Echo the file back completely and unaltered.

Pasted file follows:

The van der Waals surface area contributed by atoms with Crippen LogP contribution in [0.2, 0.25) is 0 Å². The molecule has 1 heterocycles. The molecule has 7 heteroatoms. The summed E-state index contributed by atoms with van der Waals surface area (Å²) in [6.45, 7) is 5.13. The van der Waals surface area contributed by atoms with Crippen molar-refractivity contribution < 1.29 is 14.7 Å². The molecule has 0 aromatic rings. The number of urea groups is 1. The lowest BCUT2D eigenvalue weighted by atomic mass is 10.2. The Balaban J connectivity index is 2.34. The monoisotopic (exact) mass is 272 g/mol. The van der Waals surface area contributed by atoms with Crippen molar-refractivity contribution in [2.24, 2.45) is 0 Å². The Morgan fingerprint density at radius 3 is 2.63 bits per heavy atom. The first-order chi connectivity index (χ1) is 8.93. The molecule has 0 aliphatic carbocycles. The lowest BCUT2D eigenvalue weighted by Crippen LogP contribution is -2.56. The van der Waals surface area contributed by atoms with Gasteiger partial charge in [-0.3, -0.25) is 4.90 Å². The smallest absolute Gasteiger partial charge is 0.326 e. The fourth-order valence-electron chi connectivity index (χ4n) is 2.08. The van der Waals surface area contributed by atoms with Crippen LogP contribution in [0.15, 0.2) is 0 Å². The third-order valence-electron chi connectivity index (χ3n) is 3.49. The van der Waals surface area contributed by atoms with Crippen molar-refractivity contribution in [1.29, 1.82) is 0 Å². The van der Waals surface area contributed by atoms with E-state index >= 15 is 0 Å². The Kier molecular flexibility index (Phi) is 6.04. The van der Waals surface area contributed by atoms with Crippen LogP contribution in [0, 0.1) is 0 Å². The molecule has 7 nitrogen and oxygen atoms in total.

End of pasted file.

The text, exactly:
The van der Waals surface area contributed by atoms with Crippen LogP contribution in [0.2, 0.25) is 0 Å². The molecule has 1 heterocycles. The molecule has 7 heteroatoms. The summed E-state index contributed by atoms with van der Waals surface area (Å²) in [6.45, 7) is 5.13. The van der Waals surface area contributed by atoms with Crippen molar-refractivity contribution < 1.29 is 14.7 Å². The molecule has 0 aromatic rings. The number of urea groups is 1. The lowest BCUT2D eigenvalue weighted by atomic mass is 10.2. The Balaban J connectivity index is 2.34. The monoisotopic (exact) mass is 272 g/mol. The van der Waals surface area contributed by atoms with Crippen molar-refractivity contribution in [2.24, 2.45) is 0 Å². The Morgan fingerprint density at radius 3 is 2.63 bits per heavy atom. The first-order chi connectivity index (χ1) is 8.93. The molecule has 0 aliphatic carbocycles. The lowest BCUT2D eigenvalue weighted by Crippen LogP contribution is -2.56. The van der Waals surface area contributed by atoms with Gasteiger partial charge in [-0.3, -0.25) is 4.90 Å². The smallest absolute Gasteiger partial charge is 0.326 e. The fourth-order valence-electron chi connectivity index (χ4n) is 2.08. The van der Waals surface area contributed by atoms with Crippen LogP contribution in [0.15, 0.2) is 0 Å². The third-order valence-electron chi connectivity index (χ3n) is 3.49. The van der Waals surface area contributed by atoms with Crippen molar-refractivity contribution in [1.29, 1.82) is 0 Å². The van der Waals surface area contributed by atoms with E-state index >= 15 is 0 Å². The Kier molecular flexibility index (Phi) is 6.04. The van der Waals surface area contributed by atoms with Crippen LogP contribution in [0, 0.1) is 0 Å². The molecule has 7 nitrogen and oxygen atoms in total.